Tuesday was Birmingham Day. We caught the train in to avoid the stress of navigating around and parking in the city (because we’re from the country). Apparently anyone who’s anyone was going to the Cheltenham Festival – the queues to catch the train in that direction from Birmingham were mind-boggling. Thankfully, we were just going to the BBC to have a bit of a look-see. A look-see in 360 degree view, as it turned out! That was a bit of fun, playing with the fancy shmancy technology whatsits, and also reading the weather (which allowed me to incorporate my passion for interpretive dance, surprisingly enough). Next stop was the Birmingham Museum and Art Gallery. Simon enjoyed it (as he tends to do), but I thought it was a bit ‘meh’. Lots of exhibits were removed to protect them from the vibrations coming from the construction work nearby, which is not their fault, but even the exhibits that were in place were not life-changing. And the toilets would have only scored a 3/5, if they had been rate-able. Birmingham itself had some stunning architecture and yet the vibe of the city failed to thrill me. Maybe it was the grey sky, maybe it was me being a grump, or maybe it was just that the city was a functional place rather than a tourist destination. Or maybe we were just looking in the wrong places. Anyway – meh.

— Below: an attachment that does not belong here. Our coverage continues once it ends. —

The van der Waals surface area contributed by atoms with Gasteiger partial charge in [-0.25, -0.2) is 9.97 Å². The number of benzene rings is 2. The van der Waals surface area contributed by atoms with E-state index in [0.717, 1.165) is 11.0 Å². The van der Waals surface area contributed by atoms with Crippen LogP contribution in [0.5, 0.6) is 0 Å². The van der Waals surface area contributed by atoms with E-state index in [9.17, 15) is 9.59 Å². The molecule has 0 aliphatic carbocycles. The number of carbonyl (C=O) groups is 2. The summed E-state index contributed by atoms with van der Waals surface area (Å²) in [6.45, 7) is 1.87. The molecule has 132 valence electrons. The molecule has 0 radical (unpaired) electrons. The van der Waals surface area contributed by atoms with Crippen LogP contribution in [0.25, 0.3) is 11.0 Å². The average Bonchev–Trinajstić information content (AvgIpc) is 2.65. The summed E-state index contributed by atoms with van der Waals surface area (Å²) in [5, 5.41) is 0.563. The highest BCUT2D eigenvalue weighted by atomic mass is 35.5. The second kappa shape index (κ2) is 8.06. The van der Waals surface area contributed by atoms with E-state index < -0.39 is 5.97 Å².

Tuesday night was anything but ‘meh’ – we ventured into Stratford-upon-Avon and ventured around and around and around until we could find a car park and then we ventured to the theatre and then we ventured up to the highest (and cheapest) seats and then we watched Hamlet. Wow!! I wish I had something more suitably Shakespearean to say about it, but in the words of the youth sitting in front of us: “Dude, this is dope!” Verily, it was quite dope. It was an interesting mix – it was a modern-costumed African interpretation of a Shakespearean English play set in Denmark. And yet, it worked. While there was some dialogue that was difficult for our uneducated ears, the concept of ‘wrong brother’ was readily interpreted. My favourite prop was the pink boombox – just like Steph’s, but three times the size. I’m sure Shakespeare would have been impressed.
Wednesday was a jobs-around-the-house kind of day, in preparation for Warwick Castle today. Huzzah for castles! And Warwick Castle offered plenty of cause for huzzah – as well as plenty of school children on excursions. Sooooooooooooooo many children… and at the sight of the trebuchet (or trenchbucket) firing, my husband turned into one of them! An 18kg ball of something solid was fired across the field at about 150mph, and I was happy not to be standing in the line of fire. There was also the birds of prey demonstration and a bowman demonstration and a talk about the grisly deaths and executions in the castles history (no children were eaten by the birds of prey, but I’m fairly sure the Chilean Eagle was eyeing them off). And the Dungeon tour – designed to scare the bejeebus out of you. I can honestly say that there is no bejeebus left in me. Even though we were laughing the whole time, there were plenty of shrieks from the whole group. And Simon should have feeling back in his hand by, oh, this time tomorrow.
And now dusk is falling on our final day in Botts Green – tomorrow we head to Runham for another housesitting adventure. Nink on!